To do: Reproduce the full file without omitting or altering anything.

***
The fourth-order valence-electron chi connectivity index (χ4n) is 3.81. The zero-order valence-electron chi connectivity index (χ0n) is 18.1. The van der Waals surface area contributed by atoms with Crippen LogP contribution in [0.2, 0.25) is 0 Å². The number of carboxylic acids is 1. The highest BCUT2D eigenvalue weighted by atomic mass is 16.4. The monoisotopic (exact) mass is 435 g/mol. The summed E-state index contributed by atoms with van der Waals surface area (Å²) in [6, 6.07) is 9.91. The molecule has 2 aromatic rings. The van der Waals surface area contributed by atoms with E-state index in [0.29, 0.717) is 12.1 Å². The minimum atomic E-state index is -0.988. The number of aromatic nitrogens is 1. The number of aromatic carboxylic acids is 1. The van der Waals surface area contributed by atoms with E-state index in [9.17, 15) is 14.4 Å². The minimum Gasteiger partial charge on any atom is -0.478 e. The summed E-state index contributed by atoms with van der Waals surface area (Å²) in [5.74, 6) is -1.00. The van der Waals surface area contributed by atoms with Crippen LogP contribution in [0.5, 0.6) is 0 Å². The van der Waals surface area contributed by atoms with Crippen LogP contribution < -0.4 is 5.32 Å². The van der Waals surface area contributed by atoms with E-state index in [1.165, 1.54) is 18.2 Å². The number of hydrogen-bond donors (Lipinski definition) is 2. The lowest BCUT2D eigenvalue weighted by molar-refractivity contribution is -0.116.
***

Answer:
The fourth-order valence-electron chi connectivity index (χ4n) is 3.81. The zero-order valence-electron chi connectivity index (χ0n) is 18.1. The van der Waals surface area contributed by atoms with Crippen LogP contribution in [0.2, 0.25) is 0 Å². The number of carboxylic acids is 1. The highest BCUT2D eigenvalue weighted by atomic mass is 16.4. The monoisotopic (exact) mass is 435 g/mol. The summed E-state index contributed by atoms with van der Waals surface area (Å²) in [6, 6.07) is 9.91. The molecule has 2 aromatic rings. The van der Waals surface area contributed by atoms with E-state index in [0.29, 0.717) is 12.1 Å². The minimum atomic E-state index is -0.988. The number of aromatic nitrogens is 1. The number of aromatic carboxylic acids is 1. The van der Waals surface area contributed by atoms with E-state index in [9.17, 15) is 14.4 Å². The minimum Gasteiger partial charge on any atom is -0.478 e. The summed E-state index contributed by atoms with van der Waals surface area (Å²) in [5.74, 6) is -1.00. The van der Waals surface area contributed by atoms with Crippen LogP contribution in [0.5, 0.6) is 0 Å². The van der Waals surface area contributed by atoms with Crippen LogP contribution < -0.4 is 5.32 Å². The van der Waals surface area contributed by atoms with E-state index in [1.165, 1.54) is 18.2 Å². The number of hydrogen-bond donors (Lipinski definition) is 2. The lowest BCUT2D eigenvalue weighted by molar-refractivity contribution is -0.116.